Africa’s main supplier, Covax, is also struggling. India’s Serum Institute, one of the largest global vaccine producers and Covax’s main supplier, had exported 19.6 million vaccines to Covax to date. However, as India addresses an increasing domestic need for vaccines, new export limitations on the Serum Institute have cut an already suffering Covax -- and by extension, African -- vaccine supply.[4] Another emergent problem is a lack of funding -- unless recent global demands of an additional $3 billion are met, Reuters estimates that Covax will struggle to increase vaccine procurement capabilities.[5]  

2) Storage Complications

With vaccine procurement already incredibly difficult for African countries, a lack of proper storage only further damages the vaccination effort. Vaccines are notorious for their storage difficulties -- from manufacturing to delivery and administration, vaccines must be exposed to the appropriate light and temperature conditions to ensure their efficacy once administered. Known as the “cold chain”, this supply chain process is crucial to the vaccination effort.

Many African countries lack the resources and suitable circumstances needed to store these vaccines. In Ghana, the cash-strapped national government requires another $1.5 million to fund 11 walk-in cold rooms and over 650 fridges necessary to store their current vaccine capacity. In the Democratic Republic of Congo, Mali, and Somalia, dangerous insurgency groups threaten crucial vaccine transport links. And across Africa, unreliable electricity grids destabilize vaccine fridges.[6]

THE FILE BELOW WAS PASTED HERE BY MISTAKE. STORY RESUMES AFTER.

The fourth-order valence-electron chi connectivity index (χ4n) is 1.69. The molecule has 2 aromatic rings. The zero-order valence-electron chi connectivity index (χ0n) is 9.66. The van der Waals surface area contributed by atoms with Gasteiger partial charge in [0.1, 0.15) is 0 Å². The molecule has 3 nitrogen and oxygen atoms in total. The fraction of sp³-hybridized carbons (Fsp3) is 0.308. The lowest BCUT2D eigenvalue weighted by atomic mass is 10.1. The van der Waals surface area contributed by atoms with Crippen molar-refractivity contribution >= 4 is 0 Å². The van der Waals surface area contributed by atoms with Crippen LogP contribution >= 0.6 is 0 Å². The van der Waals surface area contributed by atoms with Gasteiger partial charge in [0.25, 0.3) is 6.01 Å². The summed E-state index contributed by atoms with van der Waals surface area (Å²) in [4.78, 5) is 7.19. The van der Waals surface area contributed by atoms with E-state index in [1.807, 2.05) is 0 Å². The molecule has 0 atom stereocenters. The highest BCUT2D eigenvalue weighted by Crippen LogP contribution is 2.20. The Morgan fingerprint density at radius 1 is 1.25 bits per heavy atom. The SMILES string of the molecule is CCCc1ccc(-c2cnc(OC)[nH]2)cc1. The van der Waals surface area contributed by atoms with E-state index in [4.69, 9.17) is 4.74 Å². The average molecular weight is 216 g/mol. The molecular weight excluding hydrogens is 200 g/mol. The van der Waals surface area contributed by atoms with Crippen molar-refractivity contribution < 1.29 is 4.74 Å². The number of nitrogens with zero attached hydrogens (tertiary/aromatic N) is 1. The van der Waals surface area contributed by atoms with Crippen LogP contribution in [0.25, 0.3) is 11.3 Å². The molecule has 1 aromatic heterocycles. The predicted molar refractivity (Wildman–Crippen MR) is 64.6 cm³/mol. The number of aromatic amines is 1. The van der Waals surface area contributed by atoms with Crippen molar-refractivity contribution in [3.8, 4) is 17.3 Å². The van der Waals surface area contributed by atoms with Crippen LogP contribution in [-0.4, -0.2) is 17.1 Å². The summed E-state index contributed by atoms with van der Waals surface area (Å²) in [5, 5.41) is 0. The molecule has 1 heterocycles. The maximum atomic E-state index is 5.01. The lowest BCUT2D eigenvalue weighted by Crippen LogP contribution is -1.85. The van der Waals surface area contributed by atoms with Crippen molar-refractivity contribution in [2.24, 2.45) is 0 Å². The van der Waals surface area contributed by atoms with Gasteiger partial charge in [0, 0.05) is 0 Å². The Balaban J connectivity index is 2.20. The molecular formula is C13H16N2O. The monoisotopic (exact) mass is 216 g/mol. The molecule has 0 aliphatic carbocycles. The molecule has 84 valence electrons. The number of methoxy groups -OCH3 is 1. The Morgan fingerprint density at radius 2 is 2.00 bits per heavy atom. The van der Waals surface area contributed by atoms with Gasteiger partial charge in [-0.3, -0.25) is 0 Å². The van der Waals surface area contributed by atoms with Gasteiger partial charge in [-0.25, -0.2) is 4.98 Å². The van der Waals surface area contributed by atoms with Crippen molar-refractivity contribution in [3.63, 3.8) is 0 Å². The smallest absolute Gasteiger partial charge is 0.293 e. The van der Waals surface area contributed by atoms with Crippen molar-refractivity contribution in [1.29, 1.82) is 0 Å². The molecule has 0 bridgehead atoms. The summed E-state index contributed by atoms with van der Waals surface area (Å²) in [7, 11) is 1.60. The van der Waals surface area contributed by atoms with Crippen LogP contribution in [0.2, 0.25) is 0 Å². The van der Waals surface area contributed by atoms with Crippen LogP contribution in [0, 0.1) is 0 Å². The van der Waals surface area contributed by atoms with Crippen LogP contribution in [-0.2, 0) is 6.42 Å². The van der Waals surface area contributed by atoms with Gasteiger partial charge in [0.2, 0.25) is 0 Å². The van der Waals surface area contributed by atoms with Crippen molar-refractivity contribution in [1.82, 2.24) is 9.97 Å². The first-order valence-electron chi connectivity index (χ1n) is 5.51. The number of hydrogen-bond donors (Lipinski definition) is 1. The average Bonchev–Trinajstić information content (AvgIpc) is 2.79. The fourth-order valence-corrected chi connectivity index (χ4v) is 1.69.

As a result of these factors, the WHO estimated in a 2010 study that over a third of vaccine doses are rendered inactive due to improper storage conditions in developing countries.[7] Furthermore, recent estimates for 2020 identify that vaccine waste accounts for 8% of the cost of immunization programs in low to middle income countries.[8] These findings signify the severity of vaccine waste across social and financial metrics and emphasize the dire nature of Africa’s vaccine storage inadequacies.      

3) Vaccine Administration

Compared to the strong outreach and vaccination rates boasted by the United States and Europe, Africa’s vaccine campaigns are much weaker. John Nkengasong, head of the Africa Centres for Disease Control and Prevention, acknowledges this shortcoming in his estimate that only up to 60 percent of Africa’s 1.3 billion people could be vaccinated by the end of 2022. This statement is a product of two fundamental issues that stand in the way of such vaccination goals.